ICYMI: Cherokee Nation Appoints First Delegate to U.S. House of Representatives

By Ayana Byrd Oct 15, 2019

In 1835, the United States federal government and a small group within the Cherokee Nation signed the Treaty of New Echota. Buried within a document that was largely about ceding Cherokee land to the United States was a clause that allowed for a tribal delegate to the U.S. House of Representatives. And now for the first time, the Cherokee Nation is testing the government’s commitment to that promise by appointing a delegate.

The Guardian reports that earlier this month, Chuck Hoskin, Jr., principal chief of the Cherokee Nation, appointed Kimberly Teehee, the Nation’s vice president of government relations, as a delegate to Congress where she would represent the tribe’s nearly 300,000 citizens. This is significant because, according to The Guardian:


While the Cherokee Nation is self-governing, running and managing its own schools, hospitals and infrastructure programs, it relies on grants from the government. That funding comes from the “discretionary funding” portion of the budget. But the amount of discretionary funding can wax and wane depending on negotiations between Congress and the president, or the state of the economy.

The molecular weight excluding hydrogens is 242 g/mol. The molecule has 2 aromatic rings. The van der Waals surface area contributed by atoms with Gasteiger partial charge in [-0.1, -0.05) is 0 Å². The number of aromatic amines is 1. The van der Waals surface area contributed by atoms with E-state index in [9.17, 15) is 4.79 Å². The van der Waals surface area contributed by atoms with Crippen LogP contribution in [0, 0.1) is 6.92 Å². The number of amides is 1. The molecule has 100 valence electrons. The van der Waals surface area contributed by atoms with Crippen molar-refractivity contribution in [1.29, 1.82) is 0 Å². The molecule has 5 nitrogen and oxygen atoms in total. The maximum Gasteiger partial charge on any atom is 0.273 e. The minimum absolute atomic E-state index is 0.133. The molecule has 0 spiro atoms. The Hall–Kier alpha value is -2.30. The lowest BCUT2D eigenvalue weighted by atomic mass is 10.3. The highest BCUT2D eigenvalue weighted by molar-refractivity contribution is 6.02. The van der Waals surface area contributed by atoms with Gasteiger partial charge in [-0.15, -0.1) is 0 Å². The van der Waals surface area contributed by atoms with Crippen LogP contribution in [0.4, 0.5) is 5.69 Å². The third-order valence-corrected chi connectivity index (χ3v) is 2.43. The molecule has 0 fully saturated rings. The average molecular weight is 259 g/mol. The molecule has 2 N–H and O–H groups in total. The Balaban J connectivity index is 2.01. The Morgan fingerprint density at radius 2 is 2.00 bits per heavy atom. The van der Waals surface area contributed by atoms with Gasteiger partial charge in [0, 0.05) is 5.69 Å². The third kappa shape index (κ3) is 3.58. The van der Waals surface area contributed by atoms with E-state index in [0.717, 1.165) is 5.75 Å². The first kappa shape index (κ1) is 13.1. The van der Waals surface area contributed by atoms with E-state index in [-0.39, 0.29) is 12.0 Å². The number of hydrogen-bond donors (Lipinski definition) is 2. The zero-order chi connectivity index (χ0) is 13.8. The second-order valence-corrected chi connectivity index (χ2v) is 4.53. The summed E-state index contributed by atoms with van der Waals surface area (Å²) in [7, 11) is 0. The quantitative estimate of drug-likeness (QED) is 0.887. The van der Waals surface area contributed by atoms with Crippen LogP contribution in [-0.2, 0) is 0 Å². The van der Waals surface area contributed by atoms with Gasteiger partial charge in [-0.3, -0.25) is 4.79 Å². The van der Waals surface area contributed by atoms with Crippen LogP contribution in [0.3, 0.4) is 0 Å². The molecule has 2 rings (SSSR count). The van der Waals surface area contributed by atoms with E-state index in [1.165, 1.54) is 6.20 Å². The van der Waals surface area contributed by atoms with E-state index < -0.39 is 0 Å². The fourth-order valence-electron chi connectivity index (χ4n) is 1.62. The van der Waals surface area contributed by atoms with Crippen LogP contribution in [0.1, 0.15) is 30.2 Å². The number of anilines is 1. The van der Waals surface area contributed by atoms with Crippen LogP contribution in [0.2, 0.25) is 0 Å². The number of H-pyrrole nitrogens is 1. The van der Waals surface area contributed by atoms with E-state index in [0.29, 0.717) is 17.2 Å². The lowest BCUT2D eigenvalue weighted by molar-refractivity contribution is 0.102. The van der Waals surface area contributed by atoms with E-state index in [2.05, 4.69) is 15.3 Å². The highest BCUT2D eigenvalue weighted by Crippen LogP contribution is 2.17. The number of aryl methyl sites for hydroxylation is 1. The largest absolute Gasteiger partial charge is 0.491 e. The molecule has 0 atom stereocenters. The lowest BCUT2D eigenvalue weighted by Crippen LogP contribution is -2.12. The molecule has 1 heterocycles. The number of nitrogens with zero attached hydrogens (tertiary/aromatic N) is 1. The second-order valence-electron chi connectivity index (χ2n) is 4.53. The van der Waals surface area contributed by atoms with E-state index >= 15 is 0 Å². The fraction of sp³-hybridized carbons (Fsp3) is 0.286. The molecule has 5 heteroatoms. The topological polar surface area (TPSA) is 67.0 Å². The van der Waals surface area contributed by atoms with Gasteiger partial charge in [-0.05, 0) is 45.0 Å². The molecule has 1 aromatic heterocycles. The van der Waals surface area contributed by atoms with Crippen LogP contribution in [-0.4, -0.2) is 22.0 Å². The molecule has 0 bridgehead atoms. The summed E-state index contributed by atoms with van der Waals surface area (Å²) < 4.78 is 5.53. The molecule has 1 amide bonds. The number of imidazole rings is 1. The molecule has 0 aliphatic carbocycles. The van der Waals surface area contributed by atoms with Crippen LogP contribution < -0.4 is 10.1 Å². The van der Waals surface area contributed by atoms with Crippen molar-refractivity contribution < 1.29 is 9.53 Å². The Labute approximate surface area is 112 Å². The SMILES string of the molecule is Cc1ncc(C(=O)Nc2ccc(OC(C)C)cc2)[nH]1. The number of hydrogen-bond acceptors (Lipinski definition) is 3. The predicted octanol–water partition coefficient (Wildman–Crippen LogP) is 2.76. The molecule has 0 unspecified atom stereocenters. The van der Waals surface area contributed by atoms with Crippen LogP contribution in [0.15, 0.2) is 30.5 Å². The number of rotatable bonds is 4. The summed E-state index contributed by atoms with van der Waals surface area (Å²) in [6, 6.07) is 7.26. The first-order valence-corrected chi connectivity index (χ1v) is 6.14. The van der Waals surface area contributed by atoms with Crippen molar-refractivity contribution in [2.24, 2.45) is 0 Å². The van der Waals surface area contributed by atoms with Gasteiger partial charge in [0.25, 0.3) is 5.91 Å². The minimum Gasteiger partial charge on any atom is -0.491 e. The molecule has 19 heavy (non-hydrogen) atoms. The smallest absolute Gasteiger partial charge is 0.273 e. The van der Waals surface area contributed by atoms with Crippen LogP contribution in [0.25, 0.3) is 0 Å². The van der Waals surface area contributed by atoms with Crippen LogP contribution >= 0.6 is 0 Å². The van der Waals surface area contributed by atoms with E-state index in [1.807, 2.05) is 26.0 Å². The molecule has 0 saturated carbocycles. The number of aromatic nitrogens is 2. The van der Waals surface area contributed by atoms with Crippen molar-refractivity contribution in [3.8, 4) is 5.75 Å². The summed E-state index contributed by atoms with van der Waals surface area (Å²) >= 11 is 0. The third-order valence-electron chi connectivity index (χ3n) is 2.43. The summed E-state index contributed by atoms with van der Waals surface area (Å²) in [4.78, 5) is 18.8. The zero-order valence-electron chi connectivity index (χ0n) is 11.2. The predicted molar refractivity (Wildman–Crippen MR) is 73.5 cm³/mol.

Currently a main path to introducing legislation is through approaching sympathetic members of Congress. With a delegate, the Cherokee Nation would be able to bring in their own bills, which could potentially lead to a vote in Congress.

Although Teehee has been appointed as a delegate by the Cherokee nation, elected officials must now determine if the federal government will recognize her. “The House could decide on its own that it is able to appoint a Cherokee delegate, but members could also deem that the Senate, and perhaps even the president also need to agree,” writes The Guardian.

Hoskin said in an interview published on Tuesday (October 15): “We’re sort of standing outside of the Congress and advocating for our needs and for the government of the United States to live up to its obligations. [Now we could be] be inside Congress, and do what our ancestors contemplated when they negotiated those terms.”